Hamilton Coe Throckmorton
September 8, 2009
It was the unknown coach who got it. A stranger to us, it was the coach who gave us our perspective back and ultimately set our faith straight.
In the larger scheme of things, the events of that day certainly weren’t a tragedy. As athletic moments go, though, it was pretty bad. So many parents know the feeling: your son or daughter is competing, and something goes horribly wrong. Your heart sinks. And you’d give anything to undo it.
As parents, we couldn’t have been more proud. In his first year of college, our son, Taylor, had qualified for the Division III indoor national track and field championships. My wife Mary and I drove to Indiana, along with Taylor’s brother and grandmother, to watch the race. He would be running in the distance medley relay (in which four runners from each team each run a different distance). The first eight of the ten teams competing in the event would be named All-Americans.
Anxiously we waited for the race to start. In the jam-packed arena, as we tried not to think about it, we found ourselves standing next to a man we had never met. He was quiet and friendly. We chatted about training techniques and diet. We learned about his family. We never did get his name, but later on, as we tried to recollect the conversation, we thought he said he coached at a Mennonite college. At the time, it didn’t seem to matter much. We were focused on the race.
As race time approached, the coach sweetly told my mother he would time Taylor’s split in the relay and let her know.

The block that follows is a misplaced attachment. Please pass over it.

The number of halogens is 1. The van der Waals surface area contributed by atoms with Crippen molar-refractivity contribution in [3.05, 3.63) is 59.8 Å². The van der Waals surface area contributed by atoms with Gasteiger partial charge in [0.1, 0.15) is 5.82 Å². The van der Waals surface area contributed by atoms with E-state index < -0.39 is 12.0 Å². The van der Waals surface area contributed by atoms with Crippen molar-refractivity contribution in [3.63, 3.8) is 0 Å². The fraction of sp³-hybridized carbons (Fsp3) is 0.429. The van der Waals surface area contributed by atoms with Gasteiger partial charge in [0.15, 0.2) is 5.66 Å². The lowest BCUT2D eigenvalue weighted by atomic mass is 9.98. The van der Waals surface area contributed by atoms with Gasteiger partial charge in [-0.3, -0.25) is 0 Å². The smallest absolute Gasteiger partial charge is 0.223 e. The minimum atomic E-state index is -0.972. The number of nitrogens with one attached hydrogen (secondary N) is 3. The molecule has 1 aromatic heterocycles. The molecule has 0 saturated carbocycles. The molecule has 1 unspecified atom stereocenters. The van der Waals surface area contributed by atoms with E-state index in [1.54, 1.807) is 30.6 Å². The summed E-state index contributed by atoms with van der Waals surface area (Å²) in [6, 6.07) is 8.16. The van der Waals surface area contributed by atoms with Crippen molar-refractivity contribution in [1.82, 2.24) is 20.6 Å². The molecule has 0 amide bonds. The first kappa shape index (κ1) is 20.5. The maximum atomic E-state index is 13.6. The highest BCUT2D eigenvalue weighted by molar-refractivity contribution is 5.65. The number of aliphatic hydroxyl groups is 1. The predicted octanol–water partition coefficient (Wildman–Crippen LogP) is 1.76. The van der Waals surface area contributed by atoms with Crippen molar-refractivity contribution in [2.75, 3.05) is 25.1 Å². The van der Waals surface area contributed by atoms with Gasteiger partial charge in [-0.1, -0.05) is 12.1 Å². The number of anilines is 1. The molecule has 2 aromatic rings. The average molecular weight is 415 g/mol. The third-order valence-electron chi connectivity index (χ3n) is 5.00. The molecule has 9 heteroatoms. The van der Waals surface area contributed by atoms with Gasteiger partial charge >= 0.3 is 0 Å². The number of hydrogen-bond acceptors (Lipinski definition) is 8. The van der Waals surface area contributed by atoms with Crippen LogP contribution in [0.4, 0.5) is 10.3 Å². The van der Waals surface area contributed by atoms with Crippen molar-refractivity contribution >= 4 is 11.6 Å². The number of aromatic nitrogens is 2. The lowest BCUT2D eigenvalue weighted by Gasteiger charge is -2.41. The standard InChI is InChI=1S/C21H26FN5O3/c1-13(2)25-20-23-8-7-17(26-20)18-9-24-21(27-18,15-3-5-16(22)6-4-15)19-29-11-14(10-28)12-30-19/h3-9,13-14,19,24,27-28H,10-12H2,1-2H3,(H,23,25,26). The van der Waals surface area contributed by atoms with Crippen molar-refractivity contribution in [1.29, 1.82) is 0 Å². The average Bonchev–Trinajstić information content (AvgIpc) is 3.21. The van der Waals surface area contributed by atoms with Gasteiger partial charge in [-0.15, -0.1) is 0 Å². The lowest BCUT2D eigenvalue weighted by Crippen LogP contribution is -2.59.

The suspense built. Finally the gun fired and off they went. The first leg put Taylor’s team in great position. Taylor was to run the second leg, the shortest of the four at 400 meters. After he had completed the first of his two laps, he was running as well as he ever had. Suddenly, the runner behind him inadvertently tripped Taylor, and down he went, sprawled flat out on the track. By the time he got up, his team was effectively out of the race. They came in dead last. No All-America status for them.
We were struck dumb. We were well aware that, on the scale of human disasters, this was minuscule. While Taylor had lost some skin and gotten pretty banged up, he would soon be fine. No one had gotten sick. No one had died. People deal every day with news far more dire and terrible than this: lost jobs, negative biopsies, addicted children, sudden deaths. Not to mention the hunger and violence and war that are the real scourges of so many lives. This fall of his was merely a blip on the screen of losses. Nevertheless, in the moment it was devastating. All the team’s hopes were dashed, their dreams cut short by a random accident.
With his fondest athletic hopes out the window, we wondered how Taylor would handle it. And as his family, we found ourselves looking for a way to get our own bearings. We knew, at some level, that there had been more than a hint of athletic idolatry in our anticipation. We knew that we had made too big a deal of the event. And we knew that, like many Americans, we had elevated athletic success to the pantheon of our concerns. We knew all that.
Nonetheless, we also knew that, compromised as it has no doubt become, as with all fields of daily activity, that same athletic field could be the site of grace and redemption. So we looked for it. In the morgue that passed for dinner that night, with Taylor and his teammates and their families, sparks of grace began to emerge. Someone teased Taylor about his fall. His older brother, Alex, heard the tease and said to Taylor, in a low voice, “It wasn’t your fault.” He wasn’t going to let his brother take the blame.